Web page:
[Column] The spreading plague of war

Posted on : 2023-11-03 16:49 KST Modified on : 2023-11-03 16:49 KST
Going forward, war is likely to break out wherever these three conditions are fulfilled
Residents of Gaza walk through rubble from Israel’s air strikes as they leave their homes on Oct. 30 amid the ongoing conflict between Israel and Hamas. (AP/Yonhap)
Residents of Gaza walk through rubble from Israel’s air strikes as they leave their homes on Oct. 30 amid the ongoing conflict between Israel and Hamas. (AP/Yonhap)
By Kim Jong-dae, visiting scholar at Yonsei Institute for North Korean Studies

Although more than 10,000 Palestinians in the Gaza Strip have died in Israeli air strikes following Hamas’ sneak attack on Israel on Oct. 7, the political and military leadership of Hamas is holding steady. Groups of militants at the brigade level — including the Izz ad-Din al-Qassam Brigades, the Al-Quds Brigades in Syria and the Abu Ali Mustafa Brigades — have been pounding Israel with daily rocket attacks throughout the three weeks of Israeli air strikes on Gaza.

Since Oct. 27, the brigades have been coordinating operations against the Israeli tanks and armored vehicles that are approaching Gaza City. That means a joint command and control structure is being maintained despite the death of top commanders.

Hamas is simultaneously waging psychological operations that include releasing videos of Israeli hostages and taking diplomatic action by working with Iran and Hezbollah following a leadership meeting in Russia. Hamas is not merely a militant group — it’s also an ideology, an international network and a culture of resistance. In Lebanon, there’s a joint body that coordinates military activity by Hamas and Hezbollah.

Hamas’ robust resistance in this war has ominous implications for Israel. It means that Israel’s Gaza strategy of decapitating Hamas’ leadership and dividing Hamas from the Palestinian people isn’t working. Even if the Israeli Defense Force (IDF) were to enter Gaza City and wipe out the Hamas forces there, Hamas itself would not be eliminated.

Furthermore, Israeli troops can’t use their state-of-the-art weaponry in the labyrinthine alleyways of Gaza City. It took nine months for US-backed forces to retake the Iraqi city of Mosul, which had been occupied by ISIS. If Israeli resorts to similar warfare in Gaza City, it will take even longer and cost even more. Israel may find itself in a strategic dilemma.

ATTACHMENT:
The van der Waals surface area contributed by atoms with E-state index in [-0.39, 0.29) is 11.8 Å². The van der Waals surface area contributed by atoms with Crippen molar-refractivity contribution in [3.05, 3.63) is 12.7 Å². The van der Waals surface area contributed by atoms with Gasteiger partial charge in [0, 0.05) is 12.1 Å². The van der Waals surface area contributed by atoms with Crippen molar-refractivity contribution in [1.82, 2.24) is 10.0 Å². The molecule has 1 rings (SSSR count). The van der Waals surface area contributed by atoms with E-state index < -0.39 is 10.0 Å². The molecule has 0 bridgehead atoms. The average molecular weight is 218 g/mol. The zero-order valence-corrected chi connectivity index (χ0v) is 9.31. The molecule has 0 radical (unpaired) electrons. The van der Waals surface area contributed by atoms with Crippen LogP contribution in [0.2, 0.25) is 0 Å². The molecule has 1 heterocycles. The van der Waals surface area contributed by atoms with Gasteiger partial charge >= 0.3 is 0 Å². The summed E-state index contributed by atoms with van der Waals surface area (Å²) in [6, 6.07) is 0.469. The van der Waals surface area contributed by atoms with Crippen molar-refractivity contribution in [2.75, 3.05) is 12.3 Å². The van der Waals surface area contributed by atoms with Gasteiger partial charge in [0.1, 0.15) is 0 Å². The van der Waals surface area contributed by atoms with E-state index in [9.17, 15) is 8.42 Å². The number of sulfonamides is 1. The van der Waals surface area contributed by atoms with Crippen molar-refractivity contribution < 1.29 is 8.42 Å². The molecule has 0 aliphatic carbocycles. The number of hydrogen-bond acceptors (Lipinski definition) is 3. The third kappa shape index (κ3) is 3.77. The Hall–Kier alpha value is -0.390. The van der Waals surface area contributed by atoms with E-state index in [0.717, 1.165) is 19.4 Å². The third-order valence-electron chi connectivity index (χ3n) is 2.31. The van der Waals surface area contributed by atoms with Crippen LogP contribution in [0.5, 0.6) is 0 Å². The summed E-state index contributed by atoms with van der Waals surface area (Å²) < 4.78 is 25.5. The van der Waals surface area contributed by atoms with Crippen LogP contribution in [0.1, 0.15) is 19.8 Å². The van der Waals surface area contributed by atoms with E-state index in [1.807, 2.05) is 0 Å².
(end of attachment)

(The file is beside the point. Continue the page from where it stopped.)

Israeli Defense Minister Yoav Gallant is pushing Prime Minister Benjamin Netanyahu to immediately send the IDF into Gaza City to end the war, arguing that costs will continue to rise the longer the war lasts. But that’s exactly what Hamas wants.

On Oct. 7, when the war began, Hamas demonstrated the ability to arm commercial quadcopter drones with direct attack munitions guided by satellite navigation systems and loitering munitions equipped with video cameras and wireless links.

A released video shows munitions dropped from a quadcopter destroying a Merkava tank (the main battle tank used by the IDF), taking down a remotely operated weapon on a watchtower on the border wall with Gaza, and striking a base transceiver station. While drones were disrupting the IDF’s nerve center, Hamas militants were penetrating Israeli territory from the land, sea and air.

That sort of ingenuity demonstrates that Hamas has systematically studied and advanced the tactics Ukrainian militia used to pin down Russian armored forces to the north of Kyiv last year. If Israel underestimates the asymmetric warfare that will unfold in Gaza City, which is to say Hamas’ organized resistance using civilian assets, it will suffer a major setback.

Bad behavior is the easiest to pick up, it’s said, and murderous technology is quickly picked up and promulgated. Israel is copying the Russian military’s brutal behavior in Ukraine. The Russians have indiscriminately destroyed dams, hospitals, power plants and residential areas, even dropping white phosphorus, a deadly incendiary weapon.

Just three days after the war broke out, the IDF fired 155 mm rounds of white phosphorus, mimicking the Russian military’s behavior last year. The IDF was hoping to break the enemy’s will to resist through sheer terror.

Watching young and old people perishing in the flames of the Gaza Strip creates the impression of seeing the war in Ukraine being played back at twice the speed. The two wars that are playing out in Europe and the Middle East are also similar in their radical rejection not only of submission or surrender, but of the other side’s very right to exist. War spreads like an infectious disease.

Going forward, war is likely to break out wherever the following three conditions are fulfilled: when primal hatred is instigated at the collective level, when big shocks can be delivered at a low cost, and when government capabilities to manage and contain crises have been paralyzed.

Along with the Gaza Strip, high-risk areas include the West Bank, where the Palestinian National Authority’s control is weakening; Yemen, which is still racked by civil war; Syria and Iraq, where militant groups run wild, and Europe’s three Baltic States.

The specter of war that haunts the earth will exploit the inherent weakness of people whose wisdom has been sapped by hatred. I can only hope that the Yoon administration in South Korea, which seems set on scrapping the 2018 Comprehensive Military Agreement with North Korea and is bizarrely modeling itself after Israel, will not be blinded by hatred of North Korea.

Please direct questions or comments to [english@hani.co.kr]

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